01/10/19 — MSD Bootcamp Cohort 1 & 2 – Working with Paraprofessionals

MSD Bootcamp Cohort 1 & 2 – Working with Paraprofessionals

January 10, 2019

8:30-3:30

WKEC Conference Center

This series of Professional Learning is designed specifically for NEW MSD teachers identified by the director of special education in their district. These teachers will gain critical information in preparation for the continuation of their teaching career. The topic for this session is Working with Paraprofessionals.  Coaching and technical support will be provided throughout the school year to address goals set by the participant.

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01/14/19 — Threat Assessment Training – REPEAT SESSION

Threat assessment Training Based on the Virginia Student Threat Assessment Guidelines

Presenters: David Daniel & Carla Mangels

January 14, 2019

Times: 8:30-3:30

Location: WKEC Conference Center – Eddyville, KY

Lunch on your own

Research has shown that students in special education make disproportionately more threats, as well as more severe threats, than peers in general education. As a result, WKEC is pleased to present Dr. Dewey Cornell’s Virginia model of Student Threat Assessment.

The Virginia model provides a 7-step decision tree and triage approach which will enable most threats to be acted upon immediately and resolved quickly. Schools are encouraged to attend this training as a multi-disciplinary team, which may include a School Principal or Assistant Principal, School Resource Officer, School Psychologist, School Counselor, School Social Worker or other team members. One of the key factors in the Virginia Model is to distinguish between transient threats (those threats spoken in anger and frustration and can be resolved easily) and substantive threats (those threats which include serious intent and detailed plans).  Thus, a threat assessment plan will delineate the difference between a student MAKING a threat versus the student who POSES a threat.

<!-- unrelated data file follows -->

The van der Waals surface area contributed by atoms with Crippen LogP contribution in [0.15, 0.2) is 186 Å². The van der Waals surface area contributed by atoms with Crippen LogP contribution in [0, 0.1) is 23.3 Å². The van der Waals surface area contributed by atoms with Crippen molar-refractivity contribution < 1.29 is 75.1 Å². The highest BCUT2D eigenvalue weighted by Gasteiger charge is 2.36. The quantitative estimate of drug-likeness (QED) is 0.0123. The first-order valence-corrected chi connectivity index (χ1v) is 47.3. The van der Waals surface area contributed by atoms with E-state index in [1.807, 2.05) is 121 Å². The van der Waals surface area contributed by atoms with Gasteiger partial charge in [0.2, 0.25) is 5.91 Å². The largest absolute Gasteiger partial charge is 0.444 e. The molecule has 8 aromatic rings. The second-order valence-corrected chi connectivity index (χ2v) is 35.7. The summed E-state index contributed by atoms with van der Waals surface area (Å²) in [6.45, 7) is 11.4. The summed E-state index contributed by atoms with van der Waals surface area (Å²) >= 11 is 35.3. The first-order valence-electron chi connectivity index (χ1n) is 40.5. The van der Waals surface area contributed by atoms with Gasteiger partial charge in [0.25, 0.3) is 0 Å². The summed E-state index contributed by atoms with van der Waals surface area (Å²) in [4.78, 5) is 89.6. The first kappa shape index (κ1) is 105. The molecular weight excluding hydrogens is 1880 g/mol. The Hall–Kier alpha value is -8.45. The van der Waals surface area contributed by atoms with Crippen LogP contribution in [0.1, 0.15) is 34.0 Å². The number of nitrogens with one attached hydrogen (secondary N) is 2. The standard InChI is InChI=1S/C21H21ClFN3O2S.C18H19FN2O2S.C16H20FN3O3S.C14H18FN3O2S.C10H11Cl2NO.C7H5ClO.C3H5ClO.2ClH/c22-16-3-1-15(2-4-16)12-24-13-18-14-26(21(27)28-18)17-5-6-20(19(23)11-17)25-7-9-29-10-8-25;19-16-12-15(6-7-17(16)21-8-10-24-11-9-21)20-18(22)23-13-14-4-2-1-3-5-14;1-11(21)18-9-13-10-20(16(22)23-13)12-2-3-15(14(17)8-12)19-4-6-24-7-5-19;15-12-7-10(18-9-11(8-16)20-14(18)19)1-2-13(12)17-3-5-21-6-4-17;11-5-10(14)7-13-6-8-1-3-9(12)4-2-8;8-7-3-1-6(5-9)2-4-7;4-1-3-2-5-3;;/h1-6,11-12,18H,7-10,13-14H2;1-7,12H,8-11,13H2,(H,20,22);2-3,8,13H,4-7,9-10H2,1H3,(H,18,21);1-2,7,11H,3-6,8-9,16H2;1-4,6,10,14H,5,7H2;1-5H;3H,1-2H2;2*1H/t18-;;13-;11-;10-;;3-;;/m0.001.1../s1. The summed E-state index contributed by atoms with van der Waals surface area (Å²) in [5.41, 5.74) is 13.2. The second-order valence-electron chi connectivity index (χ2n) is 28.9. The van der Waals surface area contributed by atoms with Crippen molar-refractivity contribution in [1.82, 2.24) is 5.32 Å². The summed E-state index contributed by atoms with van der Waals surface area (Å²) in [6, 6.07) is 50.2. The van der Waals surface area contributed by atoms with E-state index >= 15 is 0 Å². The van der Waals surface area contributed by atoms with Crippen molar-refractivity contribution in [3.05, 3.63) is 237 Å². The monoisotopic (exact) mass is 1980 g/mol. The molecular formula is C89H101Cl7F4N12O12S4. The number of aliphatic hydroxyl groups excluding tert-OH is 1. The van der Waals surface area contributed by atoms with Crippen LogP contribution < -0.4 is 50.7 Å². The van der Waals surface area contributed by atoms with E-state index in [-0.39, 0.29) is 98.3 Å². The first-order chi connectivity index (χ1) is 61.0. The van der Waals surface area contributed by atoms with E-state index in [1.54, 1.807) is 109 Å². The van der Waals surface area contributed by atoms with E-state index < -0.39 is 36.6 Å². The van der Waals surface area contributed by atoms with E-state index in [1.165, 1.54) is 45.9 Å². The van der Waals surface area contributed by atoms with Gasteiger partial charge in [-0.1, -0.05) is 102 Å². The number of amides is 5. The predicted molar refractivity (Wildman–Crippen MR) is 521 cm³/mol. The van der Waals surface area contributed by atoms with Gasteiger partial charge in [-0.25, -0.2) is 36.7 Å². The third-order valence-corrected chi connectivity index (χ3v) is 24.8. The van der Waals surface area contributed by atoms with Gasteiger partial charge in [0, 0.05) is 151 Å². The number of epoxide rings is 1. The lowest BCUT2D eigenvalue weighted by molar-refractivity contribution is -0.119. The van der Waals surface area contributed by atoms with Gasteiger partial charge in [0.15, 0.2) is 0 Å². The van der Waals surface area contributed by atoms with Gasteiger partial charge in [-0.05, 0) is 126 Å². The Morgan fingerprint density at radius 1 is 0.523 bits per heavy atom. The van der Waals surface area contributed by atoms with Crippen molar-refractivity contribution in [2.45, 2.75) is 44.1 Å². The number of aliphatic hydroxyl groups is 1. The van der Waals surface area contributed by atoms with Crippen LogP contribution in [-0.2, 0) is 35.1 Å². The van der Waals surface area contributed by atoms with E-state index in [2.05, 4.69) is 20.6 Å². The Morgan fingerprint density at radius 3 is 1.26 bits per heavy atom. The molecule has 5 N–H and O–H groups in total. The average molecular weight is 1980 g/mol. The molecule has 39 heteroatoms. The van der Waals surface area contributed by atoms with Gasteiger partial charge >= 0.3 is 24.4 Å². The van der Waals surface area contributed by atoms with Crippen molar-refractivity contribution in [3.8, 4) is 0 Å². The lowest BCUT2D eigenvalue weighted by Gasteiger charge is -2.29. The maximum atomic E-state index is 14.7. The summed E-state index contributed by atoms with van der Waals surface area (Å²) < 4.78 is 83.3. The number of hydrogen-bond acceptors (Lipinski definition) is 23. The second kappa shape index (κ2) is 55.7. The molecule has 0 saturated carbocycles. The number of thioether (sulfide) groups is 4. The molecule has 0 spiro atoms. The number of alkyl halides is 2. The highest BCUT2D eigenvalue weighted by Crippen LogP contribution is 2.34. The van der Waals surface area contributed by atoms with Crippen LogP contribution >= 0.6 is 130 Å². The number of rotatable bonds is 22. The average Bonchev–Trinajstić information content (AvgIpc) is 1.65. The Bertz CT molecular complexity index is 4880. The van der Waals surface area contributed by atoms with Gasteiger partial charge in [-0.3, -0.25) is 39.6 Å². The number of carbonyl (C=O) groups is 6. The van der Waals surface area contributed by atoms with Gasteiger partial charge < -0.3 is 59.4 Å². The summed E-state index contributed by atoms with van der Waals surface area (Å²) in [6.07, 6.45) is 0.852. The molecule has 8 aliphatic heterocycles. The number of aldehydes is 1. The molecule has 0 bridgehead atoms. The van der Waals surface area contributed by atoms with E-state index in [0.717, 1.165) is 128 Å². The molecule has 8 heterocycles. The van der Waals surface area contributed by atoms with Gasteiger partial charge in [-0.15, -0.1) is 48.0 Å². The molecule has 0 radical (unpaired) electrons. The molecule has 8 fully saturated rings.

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01/24/19 –Trauma Informed Care for Educators – REPEAT SESSION

Trauma Informed Care for Educators

Presenters: David Daniel and Carla Mangels

Date: January 24, 2019

Location: WKEC Conference Center – Eddyville, KY

Time: 8:30-3:30

Lunch on your own.

The Kentucky Department of Education feels that becoming trauma-informed should be an essential component of the overall mission of the education system. A trauma-informed school recognizes that trauma affects staff, students, families, communities, and systems. Trauma disproportionately affects students with disabilities.

In Kentucky, 1 in 5 children has been exposed to two or more traumatic events by the time they are 5 years old.   Therefore, most educators deal with children’s reactions to trauma, which can manifest as learning and behavior difficulties in the school setting. Schools serve as a critical system of support for children who have experienced trauma. Administrators, teachers, and staff can help reduce the effects of trauma on children by recognizing trauma responses, accommodating and responding to traumatized students within the classroom, and referring children to outside professionals when necessary.

To encourage Trauma Sensitive Schools, WKEC is pleased to present Trauma Informed Care for Educators. This is the first step in assisting your school in obtaining a “Trauma Sensitive Schools” designation.

It is HIGHLY RECOMMENDED that participants attend as school teams. Suggestions for teams include:   administrator, counselor, general education teacher, special education teacher, and any other pertinent staff that are enthusiastic and eager to serve as change agents, meet regularly, and introduce key concepts about trauma and its impact on learning to the rest of the staff in their school. Members should demonstrate a commitment to building trauma sensitive schools.